The crevasse filled level playing field of your career (and business).
That local businesses and individual’s careers alike are increasingly being directly exposed to the competitive forces shaped by globalisation is nothing new. What is, however new is the accelerating rate and unpredictability of change.
Added to the mix are the influences of regional or international trade partnerships and agreements. Whilst these may be very removed from the day-to-day, these effects can be profound over time, depending on your industry and career choices.
The globally powerful vested interests in progressing such agreements are often pitched against local entrenched and incumbent interests concerned about the adverse impacts of the so called ‘level playing field’. This levelling of the playing field is often based on mechanisms such as the removal of import tariffs and other trade restrictions. The potential influence of the looming Trans Pacific Partnership (TPP) has the potential to reshape far more than your business, however. (** Note: President Trump killed the TPP, however the concept applies: A broad reaching potentially disruptive economic change)
Knowledge is power – but where’s the switch?
Today, however, knowledge is increasingly surpassing the tangible resources as the basis for value creation and competitive advantage for organisations.
Over half of the gross domestic product (GDP) in many developed economies is based on intangible resources. These intangible resources underpin and generate most of the value in knowledge intensive industries which form a key element of what economists call the Services Sector. which comprises a significant part of many developed countries’ national economies. Examples include Australia’s services sector comprising 71% of GDP, United States and the UK both 79%, Japan 73%, Singapore 75% and New Zealand’s 71%.
Now you see it – now you don’t
Knowledge intensive industries have the potential to be located anywhere with access to digital technologies and the internet. Likewise employees whose roles are largely knowledge based can be similarly relocated.
Additionally, digital products and knowledge intensive services can be projected globally with near-zero marginal cost – cutting across incumbent local industries, established businesses, regulatory and legal jurisdictions. The net result being rapid and unpredictable change coming to a knowledge intensive industry near you!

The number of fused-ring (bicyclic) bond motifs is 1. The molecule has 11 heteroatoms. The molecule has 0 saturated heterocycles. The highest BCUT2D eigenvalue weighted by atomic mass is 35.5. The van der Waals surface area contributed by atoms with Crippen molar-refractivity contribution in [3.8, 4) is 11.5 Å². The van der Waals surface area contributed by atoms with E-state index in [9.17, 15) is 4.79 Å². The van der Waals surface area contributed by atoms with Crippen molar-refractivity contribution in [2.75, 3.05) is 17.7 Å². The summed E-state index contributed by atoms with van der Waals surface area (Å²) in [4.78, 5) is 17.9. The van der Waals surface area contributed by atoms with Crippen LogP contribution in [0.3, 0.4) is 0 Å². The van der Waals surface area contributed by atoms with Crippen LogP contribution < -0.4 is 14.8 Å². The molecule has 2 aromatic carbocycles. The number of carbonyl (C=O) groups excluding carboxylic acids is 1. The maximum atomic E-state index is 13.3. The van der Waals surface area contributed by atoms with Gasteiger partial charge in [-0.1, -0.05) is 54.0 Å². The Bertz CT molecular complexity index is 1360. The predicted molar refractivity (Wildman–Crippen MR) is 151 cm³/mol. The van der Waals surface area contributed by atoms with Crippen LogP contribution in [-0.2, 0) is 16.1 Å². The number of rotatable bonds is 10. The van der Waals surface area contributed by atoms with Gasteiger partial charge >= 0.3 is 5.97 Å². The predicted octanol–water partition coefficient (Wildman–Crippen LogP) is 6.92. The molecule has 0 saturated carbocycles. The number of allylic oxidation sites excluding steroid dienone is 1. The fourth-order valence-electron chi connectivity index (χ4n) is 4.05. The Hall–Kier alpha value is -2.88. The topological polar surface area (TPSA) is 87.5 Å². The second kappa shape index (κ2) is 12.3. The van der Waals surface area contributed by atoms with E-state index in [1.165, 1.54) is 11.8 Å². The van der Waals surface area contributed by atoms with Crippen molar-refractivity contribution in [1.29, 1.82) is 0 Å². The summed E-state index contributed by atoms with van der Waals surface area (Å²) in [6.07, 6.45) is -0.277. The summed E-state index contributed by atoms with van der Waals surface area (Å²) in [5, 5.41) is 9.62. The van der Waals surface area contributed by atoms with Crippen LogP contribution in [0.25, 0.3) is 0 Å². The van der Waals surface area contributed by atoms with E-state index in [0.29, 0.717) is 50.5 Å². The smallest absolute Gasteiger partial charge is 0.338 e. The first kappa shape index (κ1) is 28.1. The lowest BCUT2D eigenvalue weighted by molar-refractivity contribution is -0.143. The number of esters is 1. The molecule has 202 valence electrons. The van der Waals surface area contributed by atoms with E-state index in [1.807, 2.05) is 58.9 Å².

It is therefore more critical now than ever before, for organisations to effectively manage their human capital – that resource that relies on collective individual capabilities, knowledge, skills, and experience.
Your career’s on the move – just that it’s not upwards
Similarly, for those whose jobs are largely knowledge based, Anyone whose work, or part thereof, can be performed by others whose physical presence is not required in situ, or can be done remotely by using appropriate technologies needs to carefully consider their career options.
Modern technology has given birth to the mass migration of knowledge intensive industries globally. Without modern technologies, the international call center and back-office processing centres in India, Mexico, the Philippines and other low cost countries would not be possible.
And that’s just the snowflake on the tip of the iceberg of the looming transformation of the knowledge intensive employment landscape.
Riding the next wave
The Special Report published by the Economist (4th October 2014) entitled The third great wave, notes that “The digital revolution is opening up a great divide between a skilled and wealthy few and the rest of society”. How could this impact your career prospects?
A key countermeasure to a career threat is to ensure that you have a finely honed over-the-horizon radar, carefully detecting, analysing and interpreting the complex set of subtle changes occurring outside of your employer and their industry.
Question is: Can you see these career-shaping changes before your employer notices them? If so, you’re well down the path of career resilience.